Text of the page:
How Do I Make My House Safe For My Baby And My Dog? This is the start of a new series on preparing your dog for your baby’s arrival. There are lots of good sites out there that deal with this topic, and I highly encourage you to look at them! In this blog, my plan is to share my personal experiences in preparing for our first baby – what worked well, what I wish I had done differently in hindsight, and why I think these steps are important. Everything I write is based on information I’ve collected as a behaviorist and dog trainer, combined with what has worked anecdotally in my own house.
Does every dog need lots of preparation for the arrival of an infant? Probably not. There are probably super mellow, old dogs that are truly unflappable and couldn’t care less about the huge change in their environment. I would hazard to guess, however, that nearly every dog needs some sort of preparation, and most dogs need a fair amount of groundwork to make sure they are truly comfortable and relaxed once there’s a new baby in the house.
There are several aspects to this preparation that I plan to cover:
- Preparing the house’s physical environment
- Preparing to transport the baby in different ways without doggy drama
- Training objectives to manage your dog’s physical presence when you’re frazzled and holding a baby
- Keeping your dog’s needs met in those first few days and weeks
So… the topic of the day is Safety!
I chose to cover this topic first, because it is clearly the most vital. Eventually, you will have to worry about keeping your dog safe from your baby, but your initial concern is naturally keeping your infant safe from your dog. Almost all family pets are lovable, tolerant, wonderful members of our families – I don’t doubt that your dog is amazing! – BUT all dogs are dogs. All dogs are animals. And all animals can bite if they get scared or confused. The good news is, bites can be avoided with some careful planning and precautions!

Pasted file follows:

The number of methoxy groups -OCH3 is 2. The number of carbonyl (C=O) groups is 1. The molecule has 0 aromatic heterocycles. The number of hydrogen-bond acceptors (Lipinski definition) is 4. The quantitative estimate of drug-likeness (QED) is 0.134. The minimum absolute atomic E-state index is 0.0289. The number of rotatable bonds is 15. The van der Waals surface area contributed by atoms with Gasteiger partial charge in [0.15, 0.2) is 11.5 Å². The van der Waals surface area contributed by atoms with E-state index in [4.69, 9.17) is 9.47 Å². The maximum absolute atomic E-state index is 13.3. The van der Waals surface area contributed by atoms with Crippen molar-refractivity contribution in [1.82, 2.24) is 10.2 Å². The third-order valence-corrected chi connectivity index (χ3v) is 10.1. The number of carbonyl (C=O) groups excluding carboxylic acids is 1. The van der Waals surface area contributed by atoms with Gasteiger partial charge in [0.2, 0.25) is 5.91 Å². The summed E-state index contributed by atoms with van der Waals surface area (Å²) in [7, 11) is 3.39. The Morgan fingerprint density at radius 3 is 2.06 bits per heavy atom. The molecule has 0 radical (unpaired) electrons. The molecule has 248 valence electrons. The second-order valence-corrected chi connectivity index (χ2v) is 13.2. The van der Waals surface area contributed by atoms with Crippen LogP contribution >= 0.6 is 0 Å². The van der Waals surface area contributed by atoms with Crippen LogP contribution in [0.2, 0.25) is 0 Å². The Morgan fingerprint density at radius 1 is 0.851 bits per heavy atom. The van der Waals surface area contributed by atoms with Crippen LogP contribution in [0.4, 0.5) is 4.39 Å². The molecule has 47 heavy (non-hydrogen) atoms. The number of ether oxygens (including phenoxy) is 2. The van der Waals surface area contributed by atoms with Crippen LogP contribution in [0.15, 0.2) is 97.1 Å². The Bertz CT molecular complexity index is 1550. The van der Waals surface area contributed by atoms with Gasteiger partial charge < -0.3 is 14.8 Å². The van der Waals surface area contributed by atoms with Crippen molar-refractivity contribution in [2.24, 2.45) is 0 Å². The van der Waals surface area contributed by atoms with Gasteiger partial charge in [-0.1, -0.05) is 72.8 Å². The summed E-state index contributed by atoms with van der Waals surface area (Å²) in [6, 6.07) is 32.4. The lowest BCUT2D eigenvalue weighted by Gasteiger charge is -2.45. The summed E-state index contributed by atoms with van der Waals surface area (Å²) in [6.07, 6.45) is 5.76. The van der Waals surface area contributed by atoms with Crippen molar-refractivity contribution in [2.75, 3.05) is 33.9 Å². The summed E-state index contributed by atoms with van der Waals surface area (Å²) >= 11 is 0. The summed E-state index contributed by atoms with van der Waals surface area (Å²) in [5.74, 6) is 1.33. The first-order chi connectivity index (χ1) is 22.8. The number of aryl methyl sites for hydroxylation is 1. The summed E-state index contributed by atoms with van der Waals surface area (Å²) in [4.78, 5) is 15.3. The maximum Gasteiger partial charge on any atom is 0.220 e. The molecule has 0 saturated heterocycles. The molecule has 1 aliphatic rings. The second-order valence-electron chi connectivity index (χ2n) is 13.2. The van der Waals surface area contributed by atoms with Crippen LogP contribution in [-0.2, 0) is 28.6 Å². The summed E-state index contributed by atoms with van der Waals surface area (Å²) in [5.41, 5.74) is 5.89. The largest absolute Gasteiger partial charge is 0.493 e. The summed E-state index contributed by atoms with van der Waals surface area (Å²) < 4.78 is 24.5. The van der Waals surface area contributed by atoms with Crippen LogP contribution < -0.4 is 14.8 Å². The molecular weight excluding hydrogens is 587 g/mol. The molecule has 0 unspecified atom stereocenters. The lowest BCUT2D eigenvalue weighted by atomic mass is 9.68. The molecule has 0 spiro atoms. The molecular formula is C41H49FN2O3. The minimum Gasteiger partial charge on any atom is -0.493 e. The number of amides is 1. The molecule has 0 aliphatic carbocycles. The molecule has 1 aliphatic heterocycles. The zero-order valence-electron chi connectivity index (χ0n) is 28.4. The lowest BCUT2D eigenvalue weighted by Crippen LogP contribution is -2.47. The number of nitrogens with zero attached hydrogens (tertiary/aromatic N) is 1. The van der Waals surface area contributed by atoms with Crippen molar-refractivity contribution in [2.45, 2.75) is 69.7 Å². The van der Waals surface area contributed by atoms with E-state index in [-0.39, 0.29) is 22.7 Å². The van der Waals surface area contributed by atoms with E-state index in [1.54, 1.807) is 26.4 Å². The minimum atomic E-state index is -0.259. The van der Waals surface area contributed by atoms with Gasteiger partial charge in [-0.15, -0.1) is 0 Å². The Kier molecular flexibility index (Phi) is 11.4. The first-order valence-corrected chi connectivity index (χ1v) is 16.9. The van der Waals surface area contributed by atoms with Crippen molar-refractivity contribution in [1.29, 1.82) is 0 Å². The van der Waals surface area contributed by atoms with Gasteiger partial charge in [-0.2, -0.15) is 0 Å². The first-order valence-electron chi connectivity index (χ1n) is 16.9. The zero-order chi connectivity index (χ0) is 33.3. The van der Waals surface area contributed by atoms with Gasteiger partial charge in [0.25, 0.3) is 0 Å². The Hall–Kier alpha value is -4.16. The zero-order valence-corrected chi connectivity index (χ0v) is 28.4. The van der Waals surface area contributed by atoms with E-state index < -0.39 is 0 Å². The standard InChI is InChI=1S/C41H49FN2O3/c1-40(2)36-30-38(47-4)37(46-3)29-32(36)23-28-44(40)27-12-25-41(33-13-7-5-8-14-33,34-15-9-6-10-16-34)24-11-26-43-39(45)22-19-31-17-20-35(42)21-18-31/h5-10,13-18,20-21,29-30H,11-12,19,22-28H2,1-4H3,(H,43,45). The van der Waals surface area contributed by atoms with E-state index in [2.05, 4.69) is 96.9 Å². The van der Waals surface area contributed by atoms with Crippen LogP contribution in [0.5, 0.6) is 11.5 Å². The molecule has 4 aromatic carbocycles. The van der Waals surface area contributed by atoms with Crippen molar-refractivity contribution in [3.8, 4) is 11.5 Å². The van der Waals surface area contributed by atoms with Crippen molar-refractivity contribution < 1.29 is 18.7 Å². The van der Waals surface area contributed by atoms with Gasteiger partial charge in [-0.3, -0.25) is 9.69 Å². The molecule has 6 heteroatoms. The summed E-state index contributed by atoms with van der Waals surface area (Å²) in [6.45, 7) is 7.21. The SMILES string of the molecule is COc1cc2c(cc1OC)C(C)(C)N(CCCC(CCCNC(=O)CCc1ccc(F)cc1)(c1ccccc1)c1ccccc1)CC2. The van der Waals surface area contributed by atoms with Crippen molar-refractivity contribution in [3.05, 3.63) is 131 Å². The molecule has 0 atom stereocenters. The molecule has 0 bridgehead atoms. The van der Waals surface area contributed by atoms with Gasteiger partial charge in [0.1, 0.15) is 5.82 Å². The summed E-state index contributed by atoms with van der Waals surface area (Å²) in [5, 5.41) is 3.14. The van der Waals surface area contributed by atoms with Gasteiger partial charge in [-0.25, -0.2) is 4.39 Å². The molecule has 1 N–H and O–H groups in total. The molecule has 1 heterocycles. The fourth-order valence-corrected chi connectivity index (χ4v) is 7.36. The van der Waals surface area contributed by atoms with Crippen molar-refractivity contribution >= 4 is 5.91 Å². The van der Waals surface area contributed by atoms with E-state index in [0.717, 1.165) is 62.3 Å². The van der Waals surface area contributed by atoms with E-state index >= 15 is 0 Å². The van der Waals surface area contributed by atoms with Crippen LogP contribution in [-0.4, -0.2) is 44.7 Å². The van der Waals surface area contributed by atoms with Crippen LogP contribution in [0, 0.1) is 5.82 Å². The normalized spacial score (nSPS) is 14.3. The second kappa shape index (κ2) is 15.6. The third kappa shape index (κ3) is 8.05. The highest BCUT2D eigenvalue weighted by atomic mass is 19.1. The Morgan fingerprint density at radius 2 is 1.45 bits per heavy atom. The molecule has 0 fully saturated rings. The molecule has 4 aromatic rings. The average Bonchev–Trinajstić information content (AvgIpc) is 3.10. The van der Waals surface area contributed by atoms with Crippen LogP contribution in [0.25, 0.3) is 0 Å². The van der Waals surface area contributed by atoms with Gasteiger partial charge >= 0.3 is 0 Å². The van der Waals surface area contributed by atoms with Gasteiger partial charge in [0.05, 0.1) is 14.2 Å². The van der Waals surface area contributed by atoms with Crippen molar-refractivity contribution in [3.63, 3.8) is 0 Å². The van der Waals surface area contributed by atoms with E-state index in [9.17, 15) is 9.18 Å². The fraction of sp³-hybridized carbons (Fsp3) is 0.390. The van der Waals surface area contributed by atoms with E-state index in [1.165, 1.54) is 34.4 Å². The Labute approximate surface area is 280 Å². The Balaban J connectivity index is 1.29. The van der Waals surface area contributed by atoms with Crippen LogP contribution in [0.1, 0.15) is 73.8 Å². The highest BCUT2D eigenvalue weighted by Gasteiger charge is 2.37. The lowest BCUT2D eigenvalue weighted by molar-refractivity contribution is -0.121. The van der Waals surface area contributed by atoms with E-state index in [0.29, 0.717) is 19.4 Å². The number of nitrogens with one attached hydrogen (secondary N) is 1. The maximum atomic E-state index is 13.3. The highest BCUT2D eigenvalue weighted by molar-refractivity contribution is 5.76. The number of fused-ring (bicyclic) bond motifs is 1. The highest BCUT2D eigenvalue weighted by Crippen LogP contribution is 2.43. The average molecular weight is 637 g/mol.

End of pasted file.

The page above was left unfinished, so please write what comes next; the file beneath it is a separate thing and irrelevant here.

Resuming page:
Never, ever, ever leave your baby on the floor where your dog can reach them, unless you are actively paying attention to your baby. NEVER. We’ve all heard the tragic stories in the news, and it just is not worth the moment of inattention to check your email, run down to change the laundry, or step into the other room to get the phone. If you are not actively paying attention to your baby, they should never be within reach of your dog. And no, I don’t just mean this if your dog is a “scary breed” or big dog, I mean this for all of the little, fluffy dogs, too. In fact, a 2008 study found that “Breeds with the greatest percentage of dogs exhibiting serious aggression (bites or bite attempts) toward humans included Dachshunds, Chihuahuas and Jack Russell Terriers (toward strangers and owners); Australian Cattle Dogs (toward strangers); and American Cocker Spaniels and Beagles (toward owners)” (Duffy, D.L., Hsu, Y. and Serpell, J.A.: Breed differences in canine aggression Applied Animal Behavior Science 114: 441-460, 2008). I’m not saying this to malign any breed, just to emphasize that all dogs are capable of biting and that regardless of their breed you have to be careful!
Of course, like the rest of us, you will want to give your baby floor time and get chores done. There are several ways to handle this:
- Crate your dog.
- Put your dog behind a baby gate (if they can’t jump it)
- In our house, our infant spends a lot of time in his Pack ‘N Play. He’s not old enough to need more room than that, and that way he is safe and, as an added benefit, his toys are also not all over the floor.
- When you stand up, take your baby with you. Put them in a carrier, a car seat, a stroller, or a swing for the few minutes you need. Just make sure they are securely contained and up off the floor.
Keeping your infant safe from your dog is not rocket science, but does require vigilance. While it is statistically unlikely that your dog will hurt your infant, there is always that possibility and so you have to be careful. I know that from the moment I found out I was pregnant my hopes and dreams for my child almost all included our family dogs by his side— sleeping next to his bed, playing with him when he was lonely, and greeting him when he got out of school. I would hate for anything to happen that might disrupt that future relationship. So far, that carefulness has paid off and we have a home with two happy dogs, two safe children, and no looming fear of bites. :)